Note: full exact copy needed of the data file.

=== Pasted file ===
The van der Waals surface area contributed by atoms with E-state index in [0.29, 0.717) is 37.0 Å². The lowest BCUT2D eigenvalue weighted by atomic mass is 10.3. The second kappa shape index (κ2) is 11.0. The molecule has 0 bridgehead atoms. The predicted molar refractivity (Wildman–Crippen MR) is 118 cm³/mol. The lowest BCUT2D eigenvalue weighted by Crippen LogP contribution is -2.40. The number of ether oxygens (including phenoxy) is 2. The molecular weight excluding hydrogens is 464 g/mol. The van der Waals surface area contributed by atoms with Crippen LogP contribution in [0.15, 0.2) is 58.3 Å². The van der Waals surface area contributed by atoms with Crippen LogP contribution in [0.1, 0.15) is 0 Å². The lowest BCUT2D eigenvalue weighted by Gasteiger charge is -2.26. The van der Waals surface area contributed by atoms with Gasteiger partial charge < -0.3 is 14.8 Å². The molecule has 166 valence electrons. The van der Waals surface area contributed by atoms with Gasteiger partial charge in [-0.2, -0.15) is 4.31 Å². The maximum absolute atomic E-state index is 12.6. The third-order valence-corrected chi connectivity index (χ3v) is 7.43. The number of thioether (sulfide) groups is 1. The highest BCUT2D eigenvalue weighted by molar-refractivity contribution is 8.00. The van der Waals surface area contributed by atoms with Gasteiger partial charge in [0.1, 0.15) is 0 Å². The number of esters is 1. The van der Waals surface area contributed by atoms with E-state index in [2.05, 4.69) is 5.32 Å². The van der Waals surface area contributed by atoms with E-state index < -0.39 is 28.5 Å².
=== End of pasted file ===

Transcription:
The van der Waals surface area contributed by atoms with E-state index in [0.29, 0.717) is 37.0 Å². The lowest BCUT2D eigenvalue weighted by atomic mass is 10.3. The second kappa shape index (κ2) is 11.0. The molecule has 0 bridgehead atoms. The predicted molar refractivity (Wildman–Crippen MR) is 118 cm³/mol. The lowest BCUT2D eigenvalue weighted by Crippen LogP contribution is -2.40. The number of ether oxygens (including phenoxy) is 2. The molecular weight excluding hydrogens is 464 g/mol. The van der Waals surface area contributed by atoms with Crippen LogP contribution in [0.15, 0.2) is 58.3 Å². The van der Waals surface area contributed by atoms with Crippen LogP contribution in [0.1, 0.15) is 0 Å². The lowest BCUT2D eigenvalue weighted by Gasteiger charge is -2.26. The van der Waals surface area contributed by atoms with Gasteiger partial charge < -0.3 is 14.8 Å². The molecule has 166 valence electrons. The van der Waals surface area contributed by atoms with Gasteiger partial charge in [-0.2, -0.15) is 4.31 Å². The maximum absolute atomic E-state index is 12.6. The third-order valence-corrected chi connectivity index (χ3v) is 7.43. The number of thioether (sulfide) groups is 1. The highest BCUT2D eigenvalue weighted by molar-refractivity contribution is 8.00. The van der Waals surface area contributed by atoms with Gasteiger partial charge in [0.1, 0.15) is 0 Å². The number of esters is 1. The van der Waals surface area contributed by atoms with E-state index in [2.05, 4.69) is 5.32 Å². The van der Waals surface area contributed by atoms with E-state index < -0.39 is 28.5 Å².